Family sues officials over Black student’s hair suspension
The family of a Black student who was given in-school suspension over his hairstyle is suing Texas officials citing a violation of the CROWN Act.
Claire Hardwick, USA TODAY
The American Civil Liberties Union condemned a southeast Kansas school district Friday for forcing an 8-year-old Native American boy to cut his long hair despite long hair being integral to his faith and culture.
R.V. Haderlein Elementary, located about 140 miles south of Kansas City, has a “Boy’s Hair Length” policy that calls for boys, not girls, to wear their hair short, the ACLU said.
The mother of the child, who is a member of the Wyandotte Nation, explained to the school that long hair is part of the family’s faith and culture but school officials still pushed her to cut the boy’s hair or else he would be sent home in the future.
The ACLU says the school’s decision violates multiple civil rights laws, including the Kansas Preservation of Religious Freedom Act, the U.S. Constitution, Title IX of the Education Amendments of 1972 and Title VI of the Civil Rights Act of 1964.
The school district’s policy states that for boys, hair cannot touch the collar of a crew neck t-shirt, cover their eyebrows or hang past their earlobes. Ponytails and rattails are not allowed either. There is no hair length policy for girls, the ACLU states.
When reached via email, Girard Schools Superintendent Todd Ferguson said the district cares about making students feel safe and respected.
“I am unable to comment on individual students, families or employees, due to confidentiality laws. I can share that the USD 248 Board of Education is planning to review and consider updates to the dress code policy when they meet on December 14th,” he wrote via email Monday morning.
Males in boy’s tribe typically only cut hair when in mourning, ACLU says
In its letter sent Friday, the ACLU asked that the district allow the boy to wear his hair “past his shoulders, loose or in a braid, as his tribal and religious customs dictate.”
The boy’s tribal customs mainly allow boys to cut their hair or wear it short only when grieving loved ones who have passed away. The boy wanted to adopt the same practice after seeing other male tribal members wear their hair long last summer.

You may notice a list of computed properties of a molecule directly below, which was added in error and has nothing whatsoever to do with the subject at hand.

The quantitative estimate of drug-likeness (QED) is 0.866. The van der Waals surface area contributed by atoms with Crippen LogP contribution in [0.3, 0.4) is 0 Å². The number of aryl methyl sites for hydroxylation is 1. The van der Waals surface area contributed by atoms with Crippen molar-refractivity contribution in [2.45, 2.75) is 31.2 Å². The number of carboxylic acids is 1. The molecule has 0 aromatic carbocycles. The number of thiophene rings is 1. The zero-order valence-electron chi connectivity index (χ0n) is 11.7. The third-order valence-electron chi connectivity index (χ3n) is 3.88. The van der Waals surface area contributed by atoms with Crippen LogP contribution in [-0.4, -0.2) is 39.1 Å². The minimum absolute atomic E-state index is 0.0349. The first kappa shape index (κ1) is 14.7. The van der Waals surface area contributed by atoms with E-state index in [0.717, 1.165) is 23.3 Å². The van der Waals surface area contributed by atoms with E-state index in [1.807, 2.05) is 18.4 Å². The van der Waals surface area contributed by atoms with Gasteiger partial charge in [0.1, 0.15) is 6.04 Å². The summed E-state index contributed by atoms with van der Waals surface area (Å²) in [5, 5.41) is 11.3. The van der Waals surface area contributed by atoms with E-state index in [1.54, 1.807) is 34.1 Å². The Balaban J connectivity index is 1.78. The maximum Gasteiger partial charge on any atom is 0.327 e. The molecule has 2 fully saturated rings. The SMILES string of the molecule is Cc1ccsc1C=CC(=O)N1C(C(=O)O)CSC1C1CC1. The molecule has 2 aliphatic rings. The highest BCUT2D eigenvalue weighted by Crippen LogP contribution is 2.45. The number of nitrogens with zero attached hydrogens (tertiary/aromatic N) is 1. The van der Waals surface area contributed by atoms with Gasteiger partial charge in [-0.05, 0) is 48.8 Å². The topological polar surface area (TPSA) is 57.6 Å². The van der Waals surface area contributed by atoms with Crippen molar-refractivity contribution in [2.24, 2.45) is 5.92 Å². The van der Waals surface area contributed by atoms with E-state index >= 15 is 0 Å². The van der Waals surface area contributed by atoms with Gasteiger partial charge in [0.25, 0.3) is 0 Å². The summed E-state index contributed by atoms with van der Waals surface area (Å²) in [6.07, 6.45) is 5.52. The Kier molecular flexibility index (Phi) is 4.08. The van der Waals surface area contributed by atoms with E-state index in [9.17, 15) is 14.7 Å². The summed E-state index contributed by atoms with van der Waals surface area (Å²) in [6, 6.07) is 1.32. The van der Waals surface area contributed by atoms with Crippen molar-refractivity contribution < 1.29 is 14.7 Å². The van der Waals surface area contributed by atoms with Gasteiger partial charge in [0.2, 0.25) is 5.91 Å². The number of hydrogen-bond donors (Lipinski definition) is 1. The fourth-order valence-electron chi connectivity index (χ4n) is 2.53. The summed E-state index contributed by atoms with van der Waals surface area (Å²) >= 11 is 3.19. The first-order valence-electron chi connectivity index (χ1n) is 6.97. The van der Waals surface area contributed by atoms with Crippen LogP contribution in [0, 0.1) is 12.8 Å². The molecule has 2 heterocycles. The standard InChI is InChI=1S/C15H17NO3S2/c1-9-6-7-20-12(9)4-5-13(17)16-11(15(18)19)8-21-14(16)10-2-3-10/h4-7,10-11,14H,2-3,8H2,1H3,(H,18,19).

“Haderlein’s policy impacts Native American students disproportionately and perpetuates a legacy of cultural, psychological, and spiritual trauma and discrimination,” the ACLU said on its website. “Additionally, the school’s discriminatory sex-based hair policy sends a damaging message to boys that they cannot be feminine in any way, and this message harms all students by promoting rigid views of gender norms and roles.”
A timeline of events stemming back to August
The school district told the boy’s family he needed to cut his hair to comply with the dress code in August. His mother went to the school the next month to request an exemption due to his faith and Native American customs. She also offered to show documentation that the boy is on the Wyandotte Nation Tribal Roll but the district told her there were no exemptions.
The school’s assistant principal emailed the boy’s mother on Sept. 22 and said if his hair was not cut by Sept. 25, he would be sent home. The assistant principal said the boy’s mother could contact the district superintendent to discuss it further.
According to the ACLU’s letter, the boy’s mother tried to call the superintendent but her calls were ignored and not returned. Thinking the boy would repeatedly be sent home or suspended, the boy’s mother cut his hair that weekend.
“Because the Boy’s Hair Length Policy is facially unlawful, we also urge you to reevaluate and rescind the policy in its entirety,” the ACLU wrote in its letter to the school district.
“In the meantime, we urge you to immediately grant an accommodation allowing him to wear his hair below his shoulders in accordance with his cultural and religious traditions.”
The ACLU has given the district until Dec. 1 to respond to its requests.